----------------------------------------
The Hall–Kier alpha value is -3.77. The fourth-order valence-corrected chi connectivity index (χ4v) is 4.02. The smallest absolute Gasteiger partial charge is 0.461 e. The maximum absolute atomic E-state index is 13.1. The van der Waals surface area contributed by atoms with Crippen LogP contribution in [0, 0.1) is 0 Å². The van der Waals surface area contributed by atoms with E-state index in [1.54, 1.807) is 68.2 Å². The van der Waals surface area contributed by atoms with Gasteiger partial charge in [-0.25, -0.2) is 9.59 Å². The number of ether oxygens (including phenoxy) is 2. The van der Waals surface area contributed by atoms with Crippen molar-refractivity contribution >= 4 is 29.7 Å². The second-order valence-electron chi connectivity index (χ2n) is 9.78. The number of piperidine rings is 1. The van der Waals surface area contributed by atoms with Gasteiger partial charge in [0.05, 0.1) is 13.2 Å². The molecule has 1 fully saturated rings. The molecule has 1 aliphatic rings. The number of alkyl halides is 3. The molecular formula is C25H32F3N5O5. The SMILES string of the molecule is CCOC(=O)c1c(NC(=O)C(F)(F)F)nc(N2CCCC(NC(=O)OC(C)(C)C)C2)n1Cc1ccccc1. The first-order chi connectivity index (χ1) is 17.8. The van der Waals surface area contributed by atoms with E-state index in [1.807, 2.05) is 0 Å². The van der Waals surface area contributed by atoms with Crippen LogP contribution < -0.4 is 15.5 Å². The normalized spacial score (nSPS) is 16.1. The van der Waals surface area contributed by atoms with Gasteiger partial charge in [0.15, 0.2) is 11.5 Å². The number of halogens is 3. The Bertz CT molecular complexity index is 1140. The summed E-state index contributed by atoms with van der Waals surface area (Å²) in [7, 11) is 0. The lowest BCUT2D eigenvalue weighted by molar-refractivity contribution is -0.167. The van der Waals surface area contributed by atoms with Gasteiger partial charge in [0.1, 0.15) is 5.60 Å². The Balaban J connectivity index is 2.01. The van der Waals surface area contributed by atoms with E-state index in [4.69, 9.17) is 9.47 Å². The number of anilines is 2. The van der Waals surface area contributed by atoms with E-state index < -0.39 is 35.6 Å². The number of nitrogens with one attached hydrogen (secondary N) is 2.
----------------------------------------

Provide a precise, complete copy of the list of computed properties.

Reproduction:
The Hall–Kier alpha value is -3.77. The fourth-order valence-corrected chi connectivity index (χ4v) is 4.02. The smallest absolute Gasteiger partial charge is 0.461 e. The maximum absolute atomic E-state index is 13.1. The van der Waals surface area contributed by atoms with Crippen LogP contribution in [0, 0.1) is 0 Å². The van der Waals surface area contributed by atoms with E-state index in [1.54, 1.807) is 68.2 Å². The van der Waals surface area contributed by atoms with Gasteiger partial charge in [-0.25, -0.2) is 9.59 Å². The number of ether oxygens (including phenoxy) is 2. The van der Waals surface area contributed by atoms with Crippen molar-refractivity contribution >= 4 is 29.7 Å². The second-order valence-electron chi connectivity index (χ2n) is 9.78. The number of piperidine rings is 1. The van der Waals surface area contributed by atoms with Gasteiger partial charge in [0.05, 0.1) is 13.2 Å². The molecule has 1 fully saturated rings. The molecule has 1 aliphatic rings. The number of alkyl halides is 3. The molecular formula is C25H32F3N5O5. The SMILES string of the molecule is CCOC(=O)c1c(NC(=O)C(F)(F)F)nc(N2CCCC(NC(=O)OC(C)(C)C)C2)n1Cc1ccccc1. The first-order chi connectivity index (χ1) is 17.8. The van der Waals surface area contributed by atoms with E-state index in [1.807, 2.05) is 0 Å². The van der Waals surface area contributed by atoms with Crippen LogP contribution < -0.4 is 15.5 Å². The normalized spacial score (nSPS) is 16.1. The van der Waals surface area contributed by atoms with Gasteiger partial charge in [0.15, 0.2) is 11.5 Å². The number of halogens is 3. The Bertz CT molecular complexity index is 1140. The summed E-state index contributed by atoms with van der Waals surface area (Å²) in [7, 11) is 0. The lowest BCUT2D eigenvalue weighted by molar-refractivity contribution is -0.167. The van der Waals surface area contributed by atoms with Gasteiger partial charge in [0.1, 0.15) is 5.60 Å². The Balaban J connectivity index is 2.01. The van der Waals surface area contributed by atoms with E-state index in [4.69, 9.17) is 9.47 Å². The number of anilines is 2. The van der Waals surface area contributed by atoms with E-state index < -0.39 is 35.6 Å². The number of nitrogens with one attached hydrogen (secondary N) is 2.